News

    Environmental Groups Warn of Dangerous Chemicals in Toys and Home Flooring

    Multimedia

    Zulima Palacio

    A research group known for exposing toxic chemicals in children's toys recently turned its  attention to home improvement products such as flooring and wallpaper.  After testing more than 3000 samples, the nonprofit group found toxic chemicals, including lead and PVCs, a kind of plastic, almost everywhere in homes. Many of the chemicals have been linked to cancer, asthma, birth defects and reproductive problems.  

    This is eight-month-old Lev. As with all babies, he puts everything in his mouth.

    What Lev doesn't know is that, nowadays, many of the things he chews on and even the air he breathes at home might contain high levels of toxic chemicals with adverse effects on his health.

    Rachel Gibson is Lev's mom and the Chemicals Policy Director at Health Care Without Harm, an international coalition of hospitals and health care systems.

    "This right here is one of my son's new favorites," said Rachel Gibson. "It makes noise, has great lights but I don't know what is in the plastic quite honestly.  He loves this thing."

    Rachel is concerned about chemicals known as Phthalates, commonly used to soften plastics and found in children's toys, cosmetics and vinyl floors.  The US Consumer Product Safety commission has banned three phtalates from some children's toys.



    "For the most part we are talking about long term consequences," said Gibson.

    Richard Denison is senior scientist at the Environmental Defense Fund, an organization focused on science and research:  

    "Unfortunately we know that these chemicals are able to disrupt the early development of people," said Denison. "Babies come into the world already carrying a burden of chemical exposure from day one that they got from their mothers."

    The Toy Industry Association says there's no need for concern. Stacy Leistner is the association's spokesperson.

    "We have very strict regulations for all toys that are sold in the US, regardless of where they are from and we are confident that toys on the shelves now are safer than ever before," said Leistner.

    Thirty-four years have passed since the United States first regulated the use of toxic substances,  Since then, more than 80,000 chemicals have entered the market without testing or regulation.

    The US Environmental Protection Agency has been able to regulate only five.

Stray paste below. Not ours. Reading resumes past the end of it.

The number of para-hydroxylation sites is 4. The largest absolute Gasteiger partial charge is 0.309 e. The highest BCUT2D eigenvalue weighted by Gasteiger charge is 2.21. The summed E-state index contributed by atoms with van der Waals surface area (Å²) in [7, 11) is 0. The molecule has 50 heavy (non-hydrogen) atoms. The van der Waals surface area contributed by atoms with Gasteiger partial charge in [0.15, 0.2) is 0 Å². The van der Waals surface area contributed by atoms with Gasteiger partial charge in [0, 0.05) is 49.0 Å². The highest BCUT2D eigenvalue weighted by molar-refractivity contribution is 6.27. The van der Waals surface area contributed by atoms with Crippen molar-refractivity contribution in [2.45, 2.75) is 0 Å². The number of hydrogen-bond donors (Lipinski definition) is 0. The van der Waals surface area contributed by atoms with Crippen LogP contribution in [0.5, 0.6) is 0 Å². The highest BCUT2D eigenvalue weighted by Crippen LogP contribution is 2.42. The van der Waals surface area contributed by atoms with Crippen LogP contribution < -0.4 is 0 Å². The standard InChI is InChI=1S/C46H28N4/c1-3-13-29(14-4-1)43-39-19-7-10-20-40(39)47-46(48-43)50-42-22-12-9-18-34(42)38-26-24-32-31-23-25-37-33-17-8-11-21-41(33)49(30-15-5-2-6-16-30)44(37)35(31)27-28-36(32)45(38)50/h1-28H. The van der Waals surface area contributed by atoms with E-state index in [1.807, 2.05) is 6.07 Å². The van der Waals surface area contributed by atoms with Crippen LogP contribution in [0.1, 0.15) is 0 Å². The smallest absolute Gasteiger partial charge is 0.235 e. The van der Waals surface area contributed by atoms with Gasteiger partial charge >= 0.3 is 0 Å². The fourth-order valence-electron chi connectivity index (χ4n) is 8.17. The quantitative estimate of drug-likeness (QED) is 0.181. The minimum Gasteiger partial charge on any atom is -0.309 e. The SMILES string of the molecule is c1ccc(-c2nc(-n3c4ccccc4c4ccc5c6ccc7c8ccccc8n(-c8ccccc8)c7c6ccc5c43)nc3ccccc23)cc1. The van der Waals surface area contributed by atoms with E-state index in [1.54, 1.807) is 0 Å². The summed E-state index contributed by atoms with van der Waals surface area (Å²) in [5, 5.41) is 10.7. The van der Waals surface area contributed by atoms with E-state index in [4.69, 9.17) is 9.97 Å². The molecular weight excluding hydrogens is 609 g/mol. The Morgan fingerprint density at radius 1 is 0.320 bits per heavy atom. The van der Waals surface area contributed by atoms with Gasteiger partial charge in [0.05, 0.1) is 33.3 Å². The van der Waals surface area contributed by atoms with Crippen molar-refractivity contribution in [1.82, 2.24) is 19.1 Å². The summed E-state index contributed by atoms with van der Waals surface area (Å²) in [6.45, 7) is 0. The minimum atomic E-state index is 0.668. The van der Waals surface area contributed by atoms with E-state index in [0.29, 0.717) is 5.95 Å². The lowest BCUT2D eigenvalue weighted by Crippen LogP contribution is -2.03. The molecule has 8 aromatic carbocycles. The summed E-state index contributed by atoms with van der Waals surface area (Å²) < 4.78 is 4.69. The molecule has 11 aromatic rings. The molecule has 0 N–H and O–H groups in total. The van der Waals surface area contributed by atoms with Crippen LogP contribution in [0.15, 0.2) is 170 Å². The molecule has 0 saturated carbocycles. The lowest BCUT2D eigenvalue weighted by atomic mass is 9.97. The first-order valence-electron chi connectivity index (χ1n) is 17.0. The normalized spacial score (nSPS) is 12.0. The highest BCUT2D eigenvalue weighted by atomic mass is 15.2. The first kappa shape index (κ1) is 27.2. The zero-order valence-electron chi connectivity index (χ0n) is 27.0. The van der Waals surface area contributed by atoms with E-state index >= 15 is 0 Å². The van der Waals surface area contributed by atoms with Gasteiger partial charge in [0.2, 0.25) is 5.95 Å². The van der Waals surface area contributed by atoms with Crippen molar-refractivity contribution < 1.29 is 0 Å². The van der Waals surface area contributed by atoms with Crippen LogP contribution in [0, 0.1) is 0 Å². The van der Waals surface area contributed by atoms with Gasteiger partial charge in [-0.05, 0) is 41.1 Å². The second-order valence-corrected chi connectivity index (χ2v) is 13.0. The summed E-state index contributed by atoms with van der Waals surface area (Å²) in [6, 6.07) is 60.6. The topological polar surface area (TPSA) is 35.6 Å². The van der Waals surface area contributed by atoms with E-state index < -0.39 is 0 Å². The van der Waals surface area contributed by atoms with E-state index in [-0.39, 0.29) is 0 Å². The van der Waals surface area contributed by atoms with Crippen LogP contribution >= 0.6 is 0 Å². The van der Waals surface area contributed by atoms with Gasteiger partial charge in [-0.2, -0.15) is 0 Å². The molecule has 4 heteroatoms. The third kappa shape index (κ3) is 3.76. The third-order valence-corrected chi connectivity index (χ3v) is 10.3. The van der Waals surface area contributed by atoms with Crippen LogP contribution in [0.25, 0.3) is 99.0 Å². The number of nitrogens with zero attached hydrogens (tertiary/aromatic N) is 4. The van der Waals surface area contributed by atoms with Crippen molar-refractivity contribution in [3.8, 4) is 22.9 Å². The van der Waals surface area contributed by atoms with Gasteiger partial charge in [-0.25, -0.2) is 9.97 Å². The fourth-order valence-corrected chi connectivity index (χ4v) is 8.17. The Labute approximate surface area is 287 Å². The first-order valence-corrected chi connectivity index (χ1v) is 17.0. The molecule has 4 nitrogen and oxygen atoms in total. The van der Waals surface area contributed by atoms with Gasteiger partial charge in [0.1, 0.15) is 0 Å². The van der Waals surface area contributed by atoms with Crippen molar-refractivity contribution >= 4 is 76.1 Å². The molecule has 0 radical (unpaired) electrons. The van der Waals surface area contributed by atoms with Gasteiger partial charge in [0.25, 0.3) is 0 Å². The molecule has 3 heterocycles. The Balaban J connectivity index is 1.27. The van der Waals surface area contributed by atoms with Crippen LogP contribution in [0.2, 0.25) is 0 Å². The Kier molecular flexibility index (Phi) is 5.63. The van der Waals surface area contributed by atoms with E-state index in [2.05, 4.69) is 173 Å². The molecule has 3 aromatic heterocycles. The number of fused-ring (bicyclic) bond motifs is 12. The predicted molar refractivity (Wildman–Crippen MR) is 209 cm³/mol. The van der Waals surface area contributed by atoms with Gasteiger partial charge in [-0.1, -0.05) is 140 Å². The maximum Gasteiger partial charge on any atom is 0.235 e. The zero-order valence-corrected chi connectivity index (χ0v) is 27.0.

Lisa Jackson heads the EPA:

    "The story is clear," she said. "We have only been able to effectively regulate a handful of chemicals and we know very little about the rest."

    Recently the organization known as HealthyStuff.org tested 1000 flooring samples and  2000 wallpapers in search of toxic chemicals. It found alarming levels of lead, phthalates and PVCs.

    The group suggested safe alternatives like linoleum, cork, bamboo and hardwood.

    The list of chemicals that scientists say contain harmful substances is long - from fire retardents in mattresses and furniture, banned in many countries, to Teflon  that has long been associated with cancer.

    "Today in the US about 250 pounds of chemicals per person per day are produced and used," said Denison. "So imagine walking around with a backpack that weighs 250 pounds and replacing it every single day."

    Although there is a partial ban on Phthalates in the US, Denison says many chemicals, including Phthalates, have already caused extensive damage.

    "Everyone of us carries measurable amounts of these chemicals in our bodies," he said. "They  contaminate our soil, food supply and water even decades after they are banned."

    On Capitol Hill, there are new efforts to control toxic chemicals.  But experts say the battle  will be long and difficult.

    This forum has been closed.
    Comments
         
    There are no comments in this forum. Be first and add one

    Featured Videos

    Your JavaScript is turned off or you have an old version of Adobe's Flash Player. Get the latest Flash player.
    Brexit Vote Plunges Global Markets Into Uncharted Territoryi
    X
    June 24, 2016 9:38 PM
    British voters plunged global markets into unknown territory after they voted Thursday to leave the European Union. The results of the Brexit vote, the term coined to describe the referendum, caught many off guard. Analysts say the resulting volatility could last for weeks, perhaps longer. Mil Arcega reports.
    Video

    Video Brexit Vote Plunges Global Markets Into Uncharted Territory